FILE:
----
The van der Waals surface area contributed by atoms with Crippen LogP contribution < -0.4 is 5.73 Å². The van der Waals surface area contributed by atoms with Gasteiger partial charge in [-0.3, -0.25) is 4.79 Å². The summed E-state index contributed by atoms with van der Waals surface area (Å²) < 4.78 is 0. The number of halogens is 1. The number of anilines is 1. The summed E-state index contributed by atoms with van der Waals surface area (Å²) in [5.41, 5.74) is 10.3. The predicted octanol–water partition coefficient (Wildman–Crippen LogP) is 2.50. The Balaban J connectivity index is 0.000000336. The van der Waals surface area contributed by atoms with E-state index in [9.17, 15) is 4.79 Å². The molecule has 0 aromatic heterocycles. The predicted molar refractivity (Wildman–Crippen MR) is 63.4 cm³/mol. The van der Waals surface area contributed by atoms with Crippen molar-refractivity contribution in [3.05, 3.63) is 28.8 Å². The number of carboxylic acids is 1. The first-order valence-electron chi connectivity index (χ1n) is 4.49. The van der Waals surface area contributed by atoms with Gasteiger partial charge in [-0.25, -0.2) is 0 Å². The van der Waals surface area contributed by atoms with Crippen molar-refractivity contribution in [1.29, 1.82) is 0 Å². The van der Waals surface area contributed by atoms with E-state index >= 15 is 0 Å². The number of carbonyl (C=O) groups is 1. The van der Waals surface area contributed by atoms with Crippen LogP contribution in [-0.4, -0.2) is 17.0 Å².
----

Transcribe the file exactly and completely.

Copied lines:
The van der Waals surface area contributed by atoms with Crippen LogP contribution < -0.4 is 5.73 Å². The van der Waals surface area contributed by atoms with Gasteiger partial charge in [-0.3, -0.25) is 4.79 Å². The summed E-state index contributed by atoms with van der Waals surface area (Å²) < 4.78 is 0. The number of halogens is 1. The number of anilines is 1. The summed E-state index contributed by atoms with van der Waals surface area (Å²) in [5.41, 5.74) is 10.3. The predicted octanol–water partition coefficient (Wildman–Crippen LogP) is 2.50. The Balaban J connectivity index is 0.000000336. The van der Waals surface area contributed by atoms with E-state index in [9.17, 15) is 4.79 Å². The molecule has 0 aromatic heterocycles. The predicted molar refractivity (Wildman–Crippen MR) is 63.4 cm³/mol. The van der Waals surface area contributed by atoms with Crippen molar-refractivity contribution in [3.05, 3.63) is 28.8 Å². The number of carboxylic acids is 1. The first-order valence-electron chi connectivity index (χ1n) is 4.49. The van der Waals surface area contributed by atoms with Gasteiger partial charge in [-0.25, -0.2) is 0 Å². The van der Waals surface area contributed by atoms with Crippen molar-refractivity contribution in [1.29, 1.82) is 0 Å². The van der Waals surface area contributed by atoms with E-state index >= 15 is 0 Å². The number of carbonyl (C=O) groups is 1. The van der Waals surface area contributed by atoms with Crippen LogP contribution in [-0.4, -0.2) is 17.0 Å².